High blood pressure more prevalent in black patients conscious of racism.
An increasing amount of researchers are finding a connection between racism and high blood pressure, which they say may explain the major discrepancy between hypertension levels between African Americans in the U.S. and other races.
In a new study from John Hopkins University, published in the American Journal of Hypertension, also shows that black patients who worry or think frequently about race have higher blood pressure than those who don’t.
The research was based on an existing sociological survey that assessed race consciousness among 266 patients in urban health clinics in Baltimore. The participants were 61 year-olds, 62 percent were black and 65 percent were women. Using the 2002 Behavioral Risk Factor Surveillance System, they were asked how often they think about race and were divided into those who “ever” think about race, and those who “never” do.
The results showed that black patients were more likely to ever think about race than white patients (49% vs. 21%); race-conscious blacks had significantly higher diastolic blood pressure (79.4 vs. 74.5mm Hg) and somewhat higher systolic blood pressure (138.8 vs. 134.7mm Hg) than blacks who were not race conscious. Race-conscious whites were more likely to perceive respect from their physician (57.1% vs. 25.8%), but had lower medication adherence (62.4% vs. 82.9%) than whites who were not race-conscious.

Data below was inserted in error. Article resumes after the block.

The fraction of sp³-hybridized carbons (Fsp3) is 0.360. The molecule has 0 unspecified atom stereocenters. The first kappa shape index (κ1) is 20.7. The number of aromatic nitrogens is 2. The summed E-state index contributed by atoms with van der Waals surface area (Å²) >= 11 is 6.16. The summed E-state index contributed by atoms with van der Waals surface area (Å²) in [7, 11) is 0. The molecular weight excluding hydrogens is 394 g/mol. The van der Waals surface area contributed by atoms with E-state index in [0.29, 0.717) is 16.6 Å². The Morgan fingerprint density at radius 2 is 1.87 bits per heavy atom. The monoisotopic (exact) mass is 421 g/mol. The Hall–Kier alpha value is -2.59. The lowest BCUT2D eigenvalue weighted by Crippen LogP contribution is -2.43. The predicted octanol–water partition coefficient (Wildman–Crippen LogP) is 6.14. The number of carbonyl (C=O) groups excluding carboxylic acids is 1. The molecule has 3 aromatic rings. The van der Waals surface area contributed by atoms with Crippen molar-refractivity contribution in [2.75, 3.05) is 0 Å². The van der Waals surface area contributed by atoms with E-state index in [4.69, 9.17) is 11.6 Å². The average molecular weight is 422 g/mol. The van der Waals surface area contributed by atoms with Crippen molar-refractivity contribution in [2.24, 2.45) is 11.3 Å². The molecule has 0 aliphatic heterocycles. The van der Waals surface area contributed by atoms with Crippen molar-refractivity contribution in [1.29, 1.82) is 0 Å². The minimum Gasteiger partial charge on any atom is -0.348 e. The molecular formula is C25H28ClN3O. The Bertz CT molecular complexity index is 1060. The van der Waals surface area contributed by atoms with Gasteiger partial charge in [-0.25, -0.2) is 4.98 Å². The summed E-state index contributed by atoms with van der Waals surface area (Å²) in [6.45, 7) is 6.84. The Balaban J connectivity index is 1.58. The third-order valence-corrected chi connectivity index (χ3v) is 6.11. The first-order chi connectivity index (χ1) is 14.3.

That study concluded that “racism may increase risk for [high blood pressure]; these effects emerge more clearly for institutional racism than for individual level racism. All levels of racism may influence the prevalence of [high blood pressure] via stress exposure and reactivity and by fostering conditions that undermine health behaviors, raising the barriers to lifestyle change.”
They also said that their findings support an emerging body of evidence examining the association between the psychological stress related to racial discrimination and blood pressure.